I’ll admit, spiders are not my favourite creatures. I don’t hate them though, I mean if there’s a cockroach in close proximity I’ll run away screaming until someone else has dealt with it…but with spiders, I just try to give them their space and leave them alone. At the beginning of April my brother found an amazing gold web in our garden, constructed and inhabited by one of the most interesting spiders we’d ever seen.
We learned she was a Golden Orb Weaver, and were so taken by her that we gave her a name – Goldie.
Naturally we turned to the internet for more info on our new garden guest – turns out there are loads of different Orb Weavers out there, some that grow so big they eat birds. Luckily we didn’t have one of those – Goldie was a harmless black-legged golden-web spider, or Nephila pilipes fenestrata to get technical. The name ‘Nephila’ is derived from Greek and means ‘fond of spinning’ – I don’t care your attitude towards spiders but you have to admit, that’s a very sweet name, even for the terrifyingly huge ones.
We watched her for the month; for the most part she didn’t move from her spot in the middle of her web, (aparently this is a Nephila trait: their impressive webs are constructed with a circular hole underwhich they sit inverted) and a magnificent web it was – incredibly intricate, strong (tugging lightly at the support strands, which looked made up of many silken threads, did little more than bounce the web a bit) and truly golden in colour, especially in the evening light.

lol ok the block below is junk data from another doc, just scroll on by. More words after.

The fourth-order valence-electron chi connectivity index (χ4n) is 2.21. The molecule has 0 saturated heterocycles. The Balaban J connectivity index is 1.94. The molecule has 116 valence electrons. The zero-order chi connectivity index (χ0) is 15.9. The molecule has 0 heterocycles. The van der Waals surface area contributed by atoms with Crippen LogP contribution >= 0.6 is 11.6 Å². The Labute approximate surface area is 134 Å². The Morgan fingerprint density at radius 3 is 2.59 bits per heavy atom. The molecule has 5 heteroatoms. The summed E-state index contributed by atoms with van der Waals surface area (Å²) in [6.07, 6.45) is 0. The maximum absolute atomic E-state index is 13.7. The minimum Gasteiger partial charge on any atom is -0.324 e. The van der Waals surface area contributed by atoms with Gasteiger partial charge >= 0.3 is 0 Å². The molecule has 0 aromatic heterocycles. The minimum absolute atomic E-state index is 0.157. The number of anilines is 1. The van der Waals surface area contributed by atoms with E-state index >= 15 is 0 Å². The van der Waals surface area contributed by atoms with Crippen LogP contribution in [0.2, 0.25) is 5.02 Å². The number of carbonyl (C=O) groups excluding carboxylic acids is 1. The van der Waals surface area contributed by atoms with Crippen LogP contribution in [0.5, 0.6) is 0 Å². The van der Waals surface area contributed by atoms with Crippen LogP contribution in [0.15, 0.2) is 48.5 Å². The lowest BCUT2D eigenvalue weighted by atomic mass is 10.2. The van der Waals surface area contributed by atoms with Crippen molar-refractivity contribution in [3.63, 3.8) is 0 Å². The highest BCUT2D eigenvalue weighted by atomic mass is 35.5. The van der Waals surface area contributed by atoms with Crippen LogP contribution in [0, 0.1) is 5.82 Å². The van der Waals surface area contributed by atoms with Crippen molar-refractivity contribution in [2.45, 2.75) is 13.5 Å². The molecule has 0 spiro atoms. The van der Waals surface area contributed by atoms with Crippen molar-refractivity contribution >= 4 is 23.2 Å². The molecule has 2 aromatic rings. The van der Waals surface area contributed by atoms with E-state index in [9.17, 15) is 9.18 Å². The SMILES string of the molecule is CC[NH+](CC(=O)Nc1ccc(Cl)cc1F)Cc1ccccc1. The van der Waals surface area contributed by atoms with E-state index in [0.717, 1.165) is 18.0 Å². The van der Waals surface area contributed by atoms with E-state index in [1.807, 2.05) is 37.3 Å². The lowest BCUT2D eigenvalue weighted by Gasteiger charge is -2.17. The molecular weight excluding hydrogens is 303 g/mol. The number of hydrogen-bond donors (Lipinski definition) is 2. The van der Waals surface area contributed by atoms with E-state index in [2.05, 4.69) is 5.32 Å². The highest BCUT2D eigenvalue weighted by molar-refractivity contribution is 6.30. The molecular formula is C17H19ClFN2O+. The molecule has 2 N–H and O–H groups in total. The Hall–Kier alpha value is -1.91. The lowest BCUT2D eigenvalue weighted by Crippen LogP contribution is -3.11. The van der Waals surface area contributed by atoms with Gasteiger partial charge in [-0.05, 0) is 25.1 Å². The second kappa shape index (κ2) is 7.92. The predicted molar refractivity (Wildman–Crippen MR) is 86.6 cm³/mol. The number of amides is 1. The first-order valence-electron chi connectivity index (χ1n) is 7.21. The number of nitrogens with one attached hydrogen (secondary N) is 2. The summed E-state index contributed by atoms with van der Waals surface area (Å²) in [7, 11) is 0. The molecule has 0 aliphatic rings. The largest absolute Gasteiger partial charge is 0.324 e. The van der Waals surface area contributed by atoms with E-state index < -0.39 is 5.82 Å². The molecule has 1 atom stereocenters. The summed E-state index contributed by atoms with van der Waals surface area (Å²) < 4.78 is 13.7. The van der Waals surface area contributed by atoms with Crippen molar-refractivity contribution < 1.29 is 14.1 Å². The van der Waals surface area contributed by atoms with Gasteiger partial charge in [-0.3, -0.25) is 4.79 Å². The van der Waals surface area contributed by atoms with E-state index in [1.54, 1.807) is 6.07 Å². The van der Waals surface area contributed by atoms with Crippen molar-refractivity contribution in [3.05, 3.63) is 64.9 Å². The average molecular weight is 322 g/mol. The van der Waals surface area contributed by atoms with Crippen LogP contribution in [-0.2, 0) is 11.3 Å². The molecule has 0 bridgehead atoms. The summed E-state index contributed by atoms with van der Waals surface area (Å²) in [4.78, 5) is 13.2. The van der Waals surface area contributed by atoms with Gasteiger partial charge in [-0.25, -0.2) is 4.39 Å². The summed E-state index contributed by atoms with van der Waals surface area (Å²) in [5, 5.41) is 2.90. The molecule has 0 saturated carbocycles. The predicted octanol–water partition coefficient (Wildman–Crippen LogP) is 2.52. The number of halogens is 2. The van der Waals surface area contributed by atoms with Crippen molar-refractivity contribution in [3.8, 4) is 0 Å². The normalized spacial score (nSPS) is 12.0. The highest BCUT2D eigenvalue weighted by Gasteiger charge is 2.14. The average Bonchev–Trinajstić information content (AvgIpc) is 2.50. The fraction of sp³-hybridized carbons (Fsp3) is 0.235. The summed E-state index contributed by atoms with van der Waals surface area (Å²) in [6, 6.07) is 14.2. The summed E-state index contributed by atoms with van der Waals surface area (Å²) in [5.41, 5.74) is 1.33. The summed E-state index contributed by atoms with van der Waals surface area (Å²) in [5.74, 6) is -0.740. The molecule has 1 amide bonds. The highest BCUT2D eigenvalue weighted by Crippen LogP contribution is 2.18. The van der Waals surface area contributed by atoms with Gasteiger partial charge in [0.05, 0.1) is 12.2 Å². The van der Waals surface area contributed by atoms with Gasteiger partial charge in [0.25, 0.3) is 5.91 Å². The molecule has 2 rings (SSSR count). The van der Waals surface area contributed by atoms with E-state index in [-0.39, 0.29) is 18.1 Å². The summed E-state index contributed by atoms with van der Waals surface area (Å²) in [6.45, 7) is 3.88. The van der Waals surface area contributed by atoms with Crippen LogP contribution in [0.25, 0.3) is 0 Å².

Sometimes, her web was littered with the macabre remains of previous meals…I watched her eat once – it was a little grizzly, but fascinating. She was fiddling with a mummified fly, dropping it every now and then reeling it back in again. Delicate, but deadly.
About two weeks ago we had a lot of rain. I thought about Goldie outside; we hadn’t checked on her in a while and wondered if she was okay. At the end of a solid period of rain I finally went to look for her. She was gone. Her web had taken a bit of a beating from the rain but still stood proudly.
We hoped she would come back, but so far she hasn’t. Reading about Golden Orb Weavers revealed that they usually live for about a year but die in the cold. They have been known to abandon webs too though that seems unlikey in this case…
Her abdomen had grown during the short time we’d known her so it’s possible she laid some eggs somewhere. I admit the thought of hundreds of spiderlings isn’t uncreepy, but I’d be glad to have more little Orb Weavers around – unassuming little Goldie is already missed.
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More info on Golden Orb Weavers:
General wiki article | South African-specific: SA spider club | biodiversityexplorer.org
Epic David Attenborough-narrated BBC video over here